Wednesday 25 April 2012

Class 10 - Biology - CH6 - Life Processes (#cbsenotes)

Life Processes

MCQs, NCERT Chapter Solutions and other Q & A
Class 10 - Biology - CH6 - Life Processes (#cbsenotes)

See Quiz Life Processes

Q1. The kidneys in human beings are a part of the system for
(a) nutrition.
(b) respiration.
(c) excretion.
(d) transportation.

Answer: (c) excretion.

Q2. The xylem in plants is responsible for
(a) transport of water.
(b) transport of food.
(c) transport of amino acids.
(d) transport of oxygen.

Answer: (a) transport of water.

Q3. The autotrophic mode of nutrition requires
(a) carbon dioxide and water.
(b) chlorophyll.
(c) sunlight.
(d) all of the above.

Answer: (d) All of the above

Q4. The breakdown of pyruvate to give carbon dioxide, water and energy take place in
(a) cytoplasm.
(b) mitochondria.
(c) chloroplast.
(d) nucleus.

Answer: (b) mitochondria

Q5. Movement of food through oesophagus is due to

(a) Lubrication by saliva
(b) Peristalsis
(c) Gravitational Pull
(d) All of the above

Answer: (b) Peristalsis

Q6. Where is bile produced?

(a) Gallbladder
(b) Blood
(c) Liver
(d) Spleen

Answer: (c) Liver

Q7: In normal expiration, the diaphragm is
(a) Arched
(b) Flattened
(c) Perforated
(d) None of these

Answer: (a) Arched

Q8: The correct pathway of blood in the circulatory system is
(a) atria → ventricles → arteries → veins
(b) ventricles → atria → veins → arteries
(c) ventricles → veins → arteries → atria
(d) veins → ventricles → atria → arteries

Answer: (a)

Q9: Respiration is a process in which 
(a) Energy is stored in the form of ADP
(b) Energy is released and stored in the form of ATP
(c) Energy is used up
(d) Energy is not released at all.

Answer: (b) Energy is released and stored in the form of ATP

Q10: Name an organ which is part of two body systems.

Answer: Pancreas which if part of
  • Endocrine System
  • Digestive System

Q11:  Why do raw bread taste sweeter on mastication?

Answer: It is because salivary glands secrete Salivary Amylase which converts starch into sugars.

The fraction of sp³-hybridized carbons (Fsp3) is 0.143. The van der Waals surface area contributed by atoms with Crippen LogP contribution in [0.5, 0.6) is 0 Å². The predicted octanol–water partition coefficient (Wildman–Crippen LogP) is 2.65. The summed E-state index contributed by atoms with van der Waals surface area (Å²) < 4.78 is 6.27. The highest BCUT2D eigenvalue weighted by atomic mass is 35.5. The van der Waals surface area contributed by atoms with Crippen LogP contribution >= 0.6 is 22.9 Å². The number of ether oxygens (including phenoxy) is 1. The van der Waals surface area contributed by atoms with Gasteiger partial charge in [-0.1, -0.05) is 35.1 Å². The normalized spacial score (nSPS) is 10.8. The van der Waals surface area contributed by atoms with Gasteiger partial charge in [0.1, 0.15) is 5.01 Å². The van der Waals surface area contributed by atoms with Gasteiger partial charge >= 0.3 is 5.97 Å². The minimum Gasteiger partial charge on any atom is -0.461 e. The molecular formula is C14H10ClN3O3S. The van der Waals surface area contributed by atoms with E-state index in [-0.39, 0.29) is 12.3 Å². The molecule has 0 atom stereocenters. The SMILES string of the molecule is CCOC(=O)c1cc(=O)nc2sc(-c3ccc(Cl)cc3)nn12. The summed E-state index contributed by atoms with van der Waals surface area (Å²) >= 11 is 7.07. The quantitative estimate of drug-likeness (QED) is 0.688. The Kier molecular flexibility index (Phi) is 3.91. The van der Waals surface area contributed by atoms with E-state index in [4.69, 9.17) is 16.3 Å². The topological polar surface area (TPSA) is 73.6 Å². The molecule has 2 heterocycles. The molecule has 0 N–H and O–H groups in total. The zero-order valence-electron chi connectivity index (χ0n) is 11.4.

Q12: How are fats digested in our bodies? Where does this process take place? 

Answer: The small intestine is the site of the complete digestion of fats. Fats are present in the intestine in the form of large globules which makes it difficult for enzymes to act on them. Bile juice from the liver accomplishes this. Bile salts emulsify these large globules of fats and break them down into smaller globules increasing the efficiency of enzyme action. The pancreas secretes pancreatic juice which contains enzymes like trypsin for digesting proteins and lipase for breaking down emulsified fats. The walls of the small intestine contain glands which secrete intestinal juice. The enzymes present in it finally convert the fats into fatty acids and glycerol.

Q13: What is the role of saliva in the digestion of food? 

Answer: Saliva is a fluid which is secreted by the salivary glands. It helps in digestion of food by following ways:
  1. Saliva contains a digestive enzyme called salivary amylase, which breaks down starch into sugars (maltose).
  2. It cleans the mouth cavity and tends to destroy germs that cause teeth decay. It contains lysozymes which help in destroying the bacteria.
  3. It moistens and lubricates food which again helps in swallowing.
  4. It acts as a solvent, dissolving some food particles to stimulate taste buds of the tongue.

Q14: Why will simple diffusion not meet the requirement of human beings?

Answer:  All cells of the body are not in direct contact with the environment. In humans the energy requirements are high. Waste produced is more due to active metabolism. Therefore simple diffusion does not meet the oxygen requirement of human beings.

Q15: What criteria do we use to decide whether something is alive? 

Answer: Following criteria may be used to define whether something is alive:
  1. It is an organised system of molecules that capture energy and nutrients to grow by molecular movements,
  2. It has the ability to reproduce at some point in its lifecycle, and
  3. It has the potential to evolve in response to changes in the environment.

Q16: After long-running, you may experience cramps in your leg muscles. Whats the reason behind this?
Answer: It is due to a sudden build-up of lactic acid (because of lack of oxygen) in our muscles after long exercise. It causes muscular cramps in our leg muscles.

Q17: What processes would you consider essential for maintaining life? 

Answer: Various life processes are essential for maintaining life. Some are:
  • Nutrition
  • Respiration
  • Excretion
  • Transportation

Q18: How do villi enhance absorption of food in the intestine?

  • Increased surface area
  • Highly vascular

Q19: Why bile juice is considered important even though it does not contain any digestive enzymes?

Answer: Bile juice is important for the following reasons:
  1. It contains bile salts and bile pigments that emulsify fats.
  2. Contains NaHCO3 that neutralises the acidic medium of the food in the small intestine.

Q20:  Which organs secrete the following enzymes:
(i) Trypsin
(ii) Pepsin

Answer: (i) Trypsin - Pancreas     (ii) Pepsin - Gastric lining of Stomach

Q21: Name the factors that affect photosynthesis.

  • Light Intensity, its quality and duration.
  • Temperature
  • Water Availability
  • CO2 and O2  availability
  • Other Factors like age and histology of leaf,  amount of chlorophyll present

Q22: Name the vestigial part of a human alimentary canal?